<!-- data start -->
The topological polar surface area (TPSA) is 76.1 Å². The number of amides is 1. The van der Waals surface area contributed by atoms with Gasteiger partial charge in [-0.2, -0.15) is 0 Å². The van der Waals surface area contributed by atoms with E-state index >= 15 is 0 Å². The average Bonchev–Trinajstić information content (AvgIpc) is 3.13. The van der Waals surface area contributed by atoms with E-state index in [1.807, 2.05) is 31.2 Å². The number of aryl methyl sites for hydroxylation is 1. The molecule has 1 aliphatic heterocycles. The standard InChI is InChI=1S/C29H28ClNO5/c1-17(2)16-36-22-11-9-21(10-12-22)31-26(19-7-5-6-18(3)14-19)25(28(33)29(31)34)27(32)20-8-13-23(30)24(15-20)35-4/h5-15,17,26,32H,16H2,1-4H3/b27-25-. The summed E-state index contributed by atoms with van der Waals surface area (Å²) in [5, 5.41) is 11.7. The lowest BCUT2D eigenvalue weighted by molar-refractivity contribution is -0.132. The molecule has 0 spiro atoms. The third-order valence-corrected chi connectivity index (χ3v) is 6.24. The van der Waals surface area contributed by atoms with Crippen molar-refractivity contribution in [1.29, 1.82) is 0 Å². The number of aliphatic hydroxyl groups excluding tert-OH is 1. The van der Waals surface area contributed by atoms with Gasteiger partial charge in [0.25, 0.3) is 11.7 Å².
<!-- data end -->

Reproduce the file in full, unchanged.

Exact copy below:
The topological polar surface area (TPSA) is 76.1 Å². The number of amides is 1. The van der Waals surface area contributed by atoms with Gasteiger partial charge in [-0.2, -0.15) is 0 Å². The van der Waals surface area contributed by atoms with E-state index >= 15 is 0 Å². The average Bonchev–Trinajstić information content (AvgIpc) is 3.13. The van der Waals surface area contributed by atoms with E-state index in [1.807, 2.05) is 31.2 Å². The number of aryl methyl sites for hydroxylation is 1. The molecule has 1 aliphatic heterocycles. The standard InChI is InChI=1S/C29H28ClNO5/c1-17(2)16-36-22-11-9-21(10-12-22)31-26(19-7-5-6-18(3)14-19)25(28(33)29(31)34)27(32)20-8-13-23(30)24(15-20)35-4/h5-15,17,26,32H,16H2,1-4H3/b27-25-. The summed E-state index contributed by atoms with van der Waals surface area (Å²) in [5, 5.41) is 11.7. The lowest BCUT2D eigenvalue weighted by molar-refractivity contribution is -0.132. The molecule has 0 spiro atoms. The third-order valence-corrected chi connectivity index (χ3v) is 6.24. The van der Waals surface area contributed by atoms with Crippen molar-refractivity contribution in [1.29, 1.82) is 0 Å². The number of aliphatic hydroxyl groups excluding tert-OH is 1. The van der Waals surface area contributed by atoms with Gasteiger partial charge in [0.25, 0.3) is 11.7 Å².